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Byrne Comments on Pope’s Address to Congress

Brandon Moseley

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By Brandon Moseley
Alabama Political Reporter

Thursday, September 24, Pope Francis addressed a rare joint session of both Houses of the US Congress.  Congressman Bradley Byrne (R-Montrose) issued a statement in response to Pope Francis’s speech to the joint session of Congress.

US Representative Byrne said, “As one of the most influential moral leaders in the world, it was an honor to welcome Pope Francis to the Capitol for today’s historic address.  I was pleased Pope Francis addressed a number of important issues like the need to support pro-life policies and stand up for traditional families. I also share the Pope’s concerns about helping Americans who remain stuck in poverty. I believe the time has come to once again reform our nation’s welfare programs to ensure they are actually helping the Americans who need them the most.”

Congressman Byrne continued, “I was most impressed by what the Pope had to say about the need for Congress to work together. Far too often in Washington we get caught up in political games, but the Pope inspired all of us to never lose focus on our ultimate responsibility: to improve the lives of our neighbors and fellow Americans.”

Speaker of the US House of Representatives John Boehner (R-Ohio) said in a statement, “What a day. What a moment for our country.”

Pope Francis said, “I am most grateful for your invitation to address this Joint Session of Congress in “the land of the free and the home of the brave”. I would like to think that the reason for this is that I too am a son of this great continent, from which we have all received so much and toward which we share a common responsibility.”

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The Pontiff continued, “Each son or daughter of a given country has a mission, a personal and social responsibility. Your own responsibility as members of Congress is to enable this country, by your legislative activity, to grow as a nation. You are the face of its people, their representatives. You are called to defend and preserve the dignity of your fellow citizens in the tireless and demanding pursuit of the common good, for this is the chief aim of all politics. A political society endures when it seeks, as a vocation, to satisfy common needs by stimulating the growth of all its members, especially those in situations of greater vulnerability or risk. Legislative activity is always based on care for the people. To this you have been invited, called and convened by those who elected you.”

The Pope mentioned four Americans: Abraham Lincoln, Martin Luther King, Dorothy Day and Thomas Merton.  Francis called, “Abraham Lincoln, the guardian of liberty, who labored tirelessly that “this nation, under God, [might] have a new birth of freedom”. Building a future of freedom requires love of the common good and cooperation in a spirit of subsidiarity and solidarity.”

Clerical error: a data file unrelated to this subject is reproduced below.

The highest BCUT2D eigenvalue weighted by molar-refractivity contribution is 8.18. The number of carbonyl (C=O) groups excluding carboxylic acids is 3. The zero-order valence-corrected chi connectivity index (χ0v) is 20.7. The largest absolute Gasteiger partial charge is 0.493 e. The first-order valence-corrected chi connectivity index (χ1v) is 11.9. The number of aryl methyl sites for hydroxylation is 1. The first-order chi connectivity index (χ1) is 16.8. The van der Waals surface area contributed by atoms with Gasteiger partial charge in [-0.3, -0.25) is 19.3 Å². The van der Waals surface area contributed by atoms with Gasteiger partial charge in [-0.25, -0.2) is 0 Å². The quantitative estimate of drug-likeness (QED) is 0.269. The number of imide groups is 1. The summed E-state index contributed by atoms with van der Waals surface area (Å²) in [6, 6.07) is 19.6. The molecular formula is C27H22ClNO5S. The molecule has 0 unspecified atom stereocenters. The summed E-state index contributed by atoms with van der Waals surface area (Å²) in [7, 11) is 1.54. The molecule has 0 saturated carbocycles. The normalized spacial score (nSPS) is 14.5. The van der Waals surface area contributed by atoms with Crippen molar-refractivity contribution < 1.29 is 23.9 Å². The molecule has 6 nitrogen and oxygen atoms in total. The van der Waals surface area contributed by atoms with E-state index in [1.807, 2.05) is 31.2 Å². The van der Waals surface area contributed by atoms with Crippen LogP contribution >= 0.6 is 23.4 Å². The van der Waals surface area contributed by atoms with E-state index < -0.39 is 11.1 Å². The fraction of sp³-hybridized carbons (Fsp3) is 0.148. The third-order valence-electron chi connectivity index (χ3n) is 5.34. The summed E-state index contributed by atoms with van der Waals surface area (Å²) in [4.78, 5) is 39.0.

Francis warned, “Our world is increasingly a place of violent conflict, hatred and brutal atrocities, committed even in the name of God and of religion. We know that no religion is immune from forms of individual delusion or ideological extremism. This means that we must be especially attentive to every type of fundamentalism, whether religious or of any other kind. A delicate balance is required to combat violence perpetrated in the name of a religion, an ideology or an economic system, while also safeguarding religious freedom, intellectual freedom and individual freedoms.”……“We know that in the attempt to be freed of the enemy without, we can be tempted to feed the enemy within. To imitate the hatred and violence of tyrants and murderers is the best way to take their place.”

Pope Francis said, “In this land, the various religious denominations have greatly contributed to building and strengthening society. It is important that today, as in the past, the voice of faith continue to be heard, for it is a voice of fraternity and love, which tries to bring out the best in each person and in each society. Such cooperation is a powerful resource in the battle to eliminate new global forms of slavery, born of grave injustices which can be overcome only through new policies and new forms of social consensus”……“We hold these truths to be self-evident, that all men are created equal, that they are endowed by their Creator with certain unalienable rights, that among these are life, liberty and the pursuit of happiness” (Declaration of Independence, 4 July 1776). If politics must truly be at the service of the human person, it follows that it cannot be a slave to the economy and finance. Politics is, instead, an expression of our compelling need to live as one, in order to build as one the greatest common good: that of a community which sacrifices particular interests in order to share, in justice and peace, its goods, its interests, its social life.”

The Pope got an Alabama reference in when he said, “Here too I think of the march which Martin Luther King led from Selma to Montgomery fifty years ago as part of the campaign to fulfill his “dream” of full civil and political rights for African Americans. That dream continues to inspire us all.”